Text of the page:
5. ## You live in Killville. Can you stay alive?

6. ## You live in Killville. Can you stay alive?

7. In my solution, the top horse races twice, the 2nd and 3rd to best horses race 3 times each (the max for any horse).
8. Whenever fractions are used, there is an implicit "of the" following the ratio being discussed. "One half of the pole is in the ground, another one third of the ______ is covered by water and eight feet is out of the water." What makes more sense to go in the blank based on common English? A.) pole B.) portion of the pole which is not in the ground Let's insert each and see which one looks more correct: A.) "One half of the pole is in the ground, another one third of the pole is covered by water and eight feet is out of the water." B.) "One half of the pole is in the ground, another one third of the portion of the pole which is not in the ground is covered by water and eight feet is out of the water." In this case, the word "another" implies that they are talking about the same thing i.e. the whole pole. If they changed the object to be something else, they wouldn't use the word "another" there.
9. I was trying to see how many people would argue for a frequentist interpretation (probability is objective ratio of occurrences to infinite number of experiments) vs. a bayesian one (probability is a subjective degree of certainty). I had a debate about this with my sister, and we couldn't seem to meet in the middle. This all originally came out of something a statistics professor said to my class about two years ago. We were talking about confidence intervals regarding the population mean of a set of measurables. He asked the class, for a 90% confidence interval, what is the probability that the population mean is within our calculated interval? Some people said 0.9, but he said wrong - it is either 1 or 0, since the population mean can either be inside the interval or it cannot be. The book agreed with him, and I disagreed with both him and the book. I thought to myself, what if knowledge wasn't a concern - what if something knew everything, i.e. could determine whether any statement was true or false. Wouldn't the answer to any probability question then be one or zero? Can't all probabilistic events be restated as a question of whether some statement is true or false? I concluded probability as a tool only makes sense in the context of missing knowledge, and that this is in essence the same thing as subjectivity. I have some philosophical qualms with the frequentist perspective and was hoping to get some representation from someone who better understands it. It seems like the responders all believe that probability is subjective though. http://en.wikipedia....ncy_probability I don't believe the frequentist interpretation can be used to answer any question about any specific event occurring and still be consistent with the claim of objectivity. By specific event, I mean like: what is the probability that Bob got a 5 from the machine at this point in space-time? There is no such thing as repetition for Bob drawing from the machine at this point in time (I don't think it matters if the time under discussion is past, present, or future) , so is the frequentist definition of probability even valid in this case? I agree it may be valid for characterizing the output of the random number generator over many requests, but how can it ever be justifiably used to answer any question about any specific event? Yet I don't think a frequentist would hesitate to answer "what is the probability that my next coin flip is heads?", which is a specific event. To be objective, the answer must be independent from any specific subjective mind. If you took two "objective" frequentists and asked them the same question, but showed one of them that the coin had double-heads and did not show the other, then with certainty they would have different answers. What if the outcome was not so obvious as double-heads, but in general, I would expect someone with extraordinary predictive power or relevant hidden knowledge to not always have the same probability response those with duller minds and lack of knowledge. I am convinced that probability cannot be objective, but feel there must be a good reason that so many people believe it to be. I am interested in the insight of others. Thanks,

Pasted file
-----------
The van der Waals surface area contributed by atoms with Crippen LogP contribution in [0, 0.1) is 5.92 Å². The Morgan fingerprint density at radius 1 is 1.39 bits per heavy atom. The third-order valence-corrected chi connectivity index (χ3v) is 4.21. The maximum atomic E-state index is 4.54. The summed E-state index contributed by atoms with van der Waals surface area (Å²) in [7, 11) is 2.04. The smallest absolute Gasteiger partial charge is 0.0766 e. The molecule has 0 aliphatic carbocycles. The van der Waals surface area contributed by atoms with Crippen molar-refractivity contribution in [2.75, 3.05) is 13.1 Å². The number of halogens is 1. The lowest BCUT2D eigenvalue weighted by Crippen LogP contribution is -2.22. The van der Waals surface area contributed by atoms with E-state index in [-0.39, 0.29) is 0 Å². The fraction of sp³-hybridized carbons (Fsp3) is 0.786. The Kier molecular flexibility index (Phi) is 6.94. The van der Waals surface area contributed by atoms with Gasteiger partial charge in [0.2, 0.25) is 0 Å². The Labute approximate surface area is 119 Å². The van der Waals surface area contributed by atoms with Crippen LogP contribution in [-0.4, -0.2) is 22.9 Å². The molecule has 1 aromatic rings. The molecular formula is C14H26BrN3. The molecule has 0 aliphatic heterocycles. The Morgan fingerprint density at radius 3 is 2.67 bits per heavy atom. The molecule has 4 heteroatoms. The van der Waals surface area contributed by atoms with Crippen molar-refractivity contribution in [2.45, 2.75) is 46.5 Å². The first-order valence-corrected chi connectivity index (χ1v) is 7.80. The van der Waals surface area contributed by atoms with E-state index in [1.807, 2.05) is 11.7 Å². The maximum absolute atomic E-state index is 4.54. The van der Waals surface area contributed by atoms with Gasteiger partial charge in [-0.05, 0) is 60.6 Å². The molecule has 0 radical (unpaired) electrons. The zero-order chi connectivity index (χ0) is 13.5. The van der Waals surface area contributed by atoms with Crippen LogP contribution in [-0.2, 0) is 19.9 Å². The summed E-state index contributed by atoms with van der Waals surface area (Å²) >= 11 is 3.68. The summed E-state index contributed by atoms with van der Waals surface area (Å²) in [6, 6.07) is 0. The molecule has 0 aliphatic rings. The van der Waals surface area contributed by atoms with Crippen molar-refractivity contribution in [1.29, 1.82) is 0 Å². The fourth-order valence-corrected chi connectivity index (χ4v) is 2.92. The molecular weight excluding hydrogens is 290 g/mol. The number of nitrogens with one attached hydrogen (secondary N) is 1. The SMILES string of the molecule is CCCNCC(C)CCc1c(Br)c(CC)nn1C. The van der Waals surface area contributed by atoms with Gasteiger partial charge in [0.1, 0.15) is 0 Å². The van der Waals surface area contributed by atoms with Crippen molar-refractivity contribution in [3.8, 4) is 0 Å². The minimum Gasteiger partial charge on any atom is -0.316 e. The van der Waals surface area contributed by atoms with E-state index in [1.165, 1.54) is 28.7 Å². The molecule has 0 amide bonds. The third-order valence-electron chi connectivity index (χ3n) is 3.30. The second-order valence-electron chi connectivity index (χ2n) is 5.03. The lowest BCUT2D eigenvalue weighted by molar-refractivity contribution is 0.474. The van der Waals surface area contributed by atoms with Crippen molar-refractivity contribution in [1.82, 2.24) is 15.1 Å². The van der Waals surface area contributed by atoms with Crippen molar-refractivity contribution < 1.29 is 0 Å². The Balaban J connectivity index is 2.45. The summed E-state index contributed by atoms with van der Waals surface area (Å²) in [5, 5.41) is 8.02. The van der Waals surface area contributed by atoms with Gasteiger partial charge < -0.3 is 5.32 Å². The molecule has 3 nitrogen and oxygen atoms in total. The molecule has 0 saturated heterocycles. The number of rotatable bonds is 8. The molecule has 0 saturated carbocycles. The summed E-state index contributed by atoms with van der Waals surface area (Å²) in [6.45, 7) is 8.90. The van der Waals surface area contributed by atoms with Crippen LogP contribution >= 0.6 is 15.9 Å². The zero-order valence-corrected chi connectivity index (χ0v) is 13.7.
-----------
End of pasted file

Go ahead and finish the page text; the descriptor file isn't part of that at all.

10. A discrete, uniform random number generator, which produces any number between 1 and 10 inclusive, all outcomes of which are equally likely, gives Bob a random number, which we shall call x. Bob knows what x is (he knows that it is 7). Chris does not know what x is, but knows that the random number generator produces whole numbers between 1 and 10, inclusive, equally likely. Alice poses the following question to both Bob and Chris. "What is the probability that x is 5?" Chris says: 1/10 Bob says: 0 Who is right? What answer should the person who was wrong have given? Does your definition of probability depend on how much knowledge you have (i.e. subjective), or is it independent of knowledge (i.e. objective)? Does the concept of relative frequency make sense for one-time, non-repeatable experiments, for which an outcome is not known?